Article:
This year we have already gone through Sponge Bob and Star Wars. Now, halfway through his 7th year, we have to deal with i Carly and Drake and Josh which are rated Y7. They appear to be benign, but do not make sense at all because all they talk about on the show is girlfriends and boyfriends! I mean c'mon, aren't they all ready hearing enough from the media and school!

Let's please save our childrens' childhood and their sweet innocence.They will get under gender pressure eventually. Until then, let's at least not encourage this and urge policy makers to stop airing such shows or change their content to be more sensible and age appropriate!
-- Ahana

Edited for clarification by Tracey at PBS Parents.

Diane? writes...

Ahana, TV and movie ratings can be very helpful as a starting point for deciding what is appropriate for your son to watch—but only as a starting point.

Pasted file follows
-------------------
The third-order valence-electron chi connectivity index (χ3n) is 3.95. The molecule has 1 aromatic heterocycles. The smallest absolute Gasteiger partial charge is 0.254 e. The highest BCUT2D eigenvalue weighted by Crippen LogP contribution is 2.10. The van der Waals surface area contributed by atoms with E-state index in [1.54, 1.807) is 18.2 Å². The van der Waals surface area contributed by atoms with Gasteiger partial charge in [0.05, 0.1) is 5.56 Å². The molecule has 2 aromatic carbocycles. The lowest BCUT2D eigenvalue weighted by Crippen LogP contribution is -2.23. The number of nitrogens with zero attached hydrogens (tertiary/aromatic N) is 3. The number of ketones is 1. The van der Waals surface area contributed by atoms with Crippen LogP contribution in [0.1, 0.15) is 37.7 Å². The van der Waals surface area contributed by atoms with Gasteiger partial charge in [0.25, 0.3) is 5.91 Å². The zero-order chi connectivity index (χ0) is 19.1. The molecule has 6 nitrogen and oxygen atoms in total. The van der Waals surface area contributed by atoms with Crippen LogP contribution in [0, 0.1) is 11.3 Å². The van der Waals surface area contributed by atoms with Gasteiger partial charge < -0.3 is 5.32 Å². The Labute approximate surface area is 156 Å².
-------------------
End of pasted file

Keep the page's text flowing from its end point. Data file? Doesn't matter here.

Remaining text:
Did you know that child development experts do not generally determine the ratings? Panels of laypeople are the raters. They don’t know your child, what you want for your child or even a lot about what impact the show might have on your child (or other children). In addition, the industry, not an independent board, appoints the rating panels.

So, I suggest parents go beyond the ratings. Watch programs yourself when possible. Look at the more reliable web sites that do their own ratings like Common Sense Media. Make the final decision yourself.

liz writes...

Well I'm glad I'm not the only parent going through this. My 5 yr. old is acting like a teenager, and is always saying she looks hot or sexy, so for now I let her know she can be cute or adorable, and 5 yr.olds are not hot and sexy. Any suggestions please help. She recently asked me about the s word sex. Isn't she too young to know that stuff?

Diane? writes...